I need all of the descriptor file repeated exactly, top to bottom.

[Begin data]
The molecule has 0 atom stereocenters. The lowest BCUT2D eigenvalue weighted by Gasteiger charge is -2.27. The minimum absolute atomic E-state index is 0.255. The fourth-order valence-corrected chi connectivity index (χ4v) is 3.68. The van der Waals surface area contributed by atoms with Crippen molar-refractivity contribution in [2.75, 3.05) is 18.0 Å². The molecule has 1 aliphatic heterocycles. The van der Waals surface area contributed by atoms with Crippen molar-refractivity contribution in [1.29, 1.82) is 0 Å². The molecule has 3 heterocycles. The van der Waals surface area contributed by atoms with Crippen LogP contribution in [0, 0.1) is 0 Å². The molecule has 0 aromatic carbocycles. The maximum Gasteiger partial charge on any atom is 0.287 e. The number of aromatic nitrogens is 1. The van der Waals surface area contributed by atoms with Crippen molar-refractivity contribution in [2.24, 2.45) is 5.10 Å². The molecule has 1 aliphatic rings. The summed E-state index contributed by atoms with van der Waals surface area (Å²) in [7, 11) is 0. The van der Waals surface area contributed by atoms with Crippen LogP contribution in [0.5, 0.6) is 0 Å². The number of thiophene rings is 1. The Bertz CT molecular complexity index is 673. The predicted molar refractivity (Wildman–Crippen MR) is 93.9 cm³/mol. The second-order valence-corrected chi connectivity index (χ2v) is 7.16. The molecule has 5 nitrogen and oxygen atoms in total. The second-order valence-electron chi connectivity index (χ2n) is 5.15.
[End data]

The molecule has 0 atom stereocenters. The lowest BCUT2D eigenvalue weighted by Gasteiger charge is -2.27. The minimum absolute atomic E-state index is 0.255. The fourth-order valence-corrected chi connectivity index (χ4v) is 3.68. The van der Waals surface area contributed by atoms with Crippen molar-refractivity contribution in [2.75, 3.05) is 18.0 Å². The molecule has 1 aliphatic heterocycles. The van der Waals surface area contributed by atoms with Crippen molar-refractivity contribution in [1.29, 1.82) is 0 Å². The molecule has 3 heterocycles. The van der Waals surface area contributed by atoms with Crippen LogP contribution in [0, 0.1) is 0 Å². The molecule has 0 aromatic carbocycles. The maximum Gasteiger partial charge on any atom is 0.287 e. The number of aromatic nitrogens is 1. The van der Waals surface area contributed by atoms with Crippen molar-refractivity contribution in [2.24, 2.45) is 5.10 Å². The molecule has 1 aliphatic rings. The summed E-state index contributed by atoms with van der Waals surface area (Å²) in [7, 11) is 0. The van der Waals surface area contributed by atoms with Crippen LogP contribution in [0.5, 0.6) is 0 Å². The number of thiophene rings is 1. The Bertz CT molecular complexity index is 673. The predicted molar refractivity (Wildman–Crippen MR) is 93.9 cm³/mol. The second-order valence-corrected chi connectivity index (χ2v) is 7.16. The molecule has 5 nitrogen and oxygen atoms in total. The second-order valence-electron chi connectivity index (χ2n) is 5.15.